Mid-range Hotel Tip: Huntingdon Manor, located just a few blocks from Victoria’s harbour, is an ideal choice for those who want to be centrally located for their stay in the capital. Many attractions such as the Royal BC Museum are just a short walk away, and the area offers numerous restaurants and plenty of green spaces. And of course, they’ve also got 4 keys from the Green Key Eco-Rating program!

Luxury Hotel Tip: The Wickaninnish Inn, affectionately known as ‘the Wick’, is located on the island’s west coast just outside Tofino. Super luxurious and designed to be in harmony with its surroundings, it’s an obvious choice for travelers seeking a combination of indulgence and eco-friendliness – it has earned the highest rating of 5 keys from the Green Key Eco-Rating program.

Indigenous-friendly Lodging Tip: The First Nations owned, operated and themed Kwa’lilas Hotel in Port Hardy is a lovely 4-star property where visitors can not only have a comfortable stay, but also connect with the island’s natural environment and indigenous cultures while supporting the very same. A total win-win however you look at it!

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Restaurant Pick: Wild Mountain in Sooke (west of Victoria) is located right on the waterfront and serves up coastal-inspired meals in a casual atmosphere with both indoor and outdoor seating. The focus is on seasonal, organic and locally-sourced ingredients prepared in accordance with the values of the Slow Food movement. Open Thursday through Sunday, reservations advised.

Tour company: Several tour companies have already been mentioned, but Campbell River Whale Watching in Campbell River really stands out for the variety of tours they offer as well as their carbon neutral and sustainability credentials. All of their nature tour guides are certified naturalists, and they can take you on whale watching, grizzly bear sighting, hiking, fishing, kayaking, and winery/brewery/distillery tasting tours.

Photo by Laura Lefurgey Smith on
Photo by Lauren Richmond on
Photo by Laura Lefurgey Smith on

Planning Your Visit

If you’re in Europe, the easiest way to reach the island is by flying to Vancouver, then taking either a ferry or flight to the island. Ferries also operate from Port Angeles, Washington and several other locations on the BC mainland. Alternatively, flights to the island are possible from Calgary, Edmonton, Seattle, Toronto and a few other cities.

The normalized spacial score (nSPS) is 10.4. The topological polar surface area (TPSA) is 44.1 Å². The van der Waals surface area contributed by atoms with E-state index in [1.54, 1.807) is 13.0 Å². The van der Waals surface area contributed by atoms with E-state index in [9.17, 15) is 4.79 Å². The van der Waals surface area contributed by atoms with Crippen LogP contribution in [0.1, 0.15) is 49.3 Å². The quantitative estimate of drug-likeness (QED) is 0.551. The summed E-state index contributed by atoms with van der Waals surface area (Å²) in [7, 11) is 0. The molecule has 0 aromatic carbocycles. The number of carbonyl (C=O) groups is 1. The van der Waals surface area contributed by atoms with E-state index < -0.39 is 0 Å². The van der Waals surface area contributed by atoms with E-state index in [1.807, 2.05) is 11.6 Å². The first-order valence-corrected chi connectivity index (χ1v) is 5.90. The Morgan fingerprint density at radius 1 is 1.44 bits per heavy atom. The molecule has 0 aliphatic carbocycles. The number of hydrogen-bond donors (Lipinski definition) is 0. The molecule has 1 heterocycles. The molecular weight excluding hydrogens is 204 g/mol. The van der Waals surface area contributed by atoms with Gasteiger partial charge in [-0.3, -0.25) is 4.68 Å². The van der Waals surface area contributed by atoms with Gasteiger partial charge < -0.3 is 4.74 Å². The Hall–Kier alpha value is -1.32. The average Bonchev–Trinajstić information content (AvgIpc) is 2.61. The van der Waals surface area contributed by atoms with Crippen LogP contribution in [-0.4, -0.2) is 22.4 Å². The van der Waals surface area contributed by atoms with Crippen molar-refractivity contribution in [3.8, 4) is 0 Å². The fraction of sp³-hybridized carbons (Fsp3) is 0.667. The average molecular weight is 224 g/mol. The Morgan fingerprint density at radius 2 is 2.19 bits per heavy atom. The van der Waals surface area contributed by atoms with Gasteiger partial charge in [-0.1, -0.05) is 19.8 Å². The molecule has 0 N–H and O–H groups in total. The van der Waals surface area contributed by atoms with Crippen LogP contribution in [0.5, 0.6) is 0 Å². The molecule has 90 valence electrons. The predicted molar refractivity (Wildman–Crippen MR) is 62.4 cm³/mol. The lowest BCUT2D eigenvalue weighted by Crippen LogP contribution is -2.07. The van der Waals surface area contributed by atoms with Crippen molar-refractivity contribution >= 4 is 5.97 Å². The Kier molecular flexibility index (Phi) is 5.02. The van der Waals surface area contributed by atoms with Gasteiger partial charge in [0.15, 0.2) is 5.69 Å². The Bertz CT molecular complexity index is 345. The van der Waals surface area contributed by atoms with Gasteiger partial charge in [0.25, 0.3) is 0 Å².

It is possible to see some of the highlights of the island in under a week, but if you want to relax and take your time, or if you’re particularly into outdoor activities or wildlife watching, a 2-week stay is a better bet. If you have 3-4 weeks available, a visit to the island can be combined with Vancouver and some of the inland BC mountain/lake regions to take in the highlights of the whole province.

The island can be a year-round destination, but most tourists visit between May and September. If you’re seeking the best opportunity for wildlife spotting, overall your best bet is September as you’ll have a good chance of seeing orcas and humpback whales as well as bears. Otherwise, late Spring to early Autumn tend to offer the best weather conditions and the most daylight, while Winter brings possibilities for storm watching, winter sports and few visitors.

You can join a guided tour if you prefer to sit back, relax and let someone else show you around. But Vancouver Island is also a great place to do a self-drive vacation and tailor your lodging and activities to suit your taste and budget. This can be done fully independently or as part of a customizable self-drive package.

So far I’ve only had the pleasure of visiting Victoria on a daytrip from Port Angeles, but spending more time on this beautiful island is definitely on my future travel list!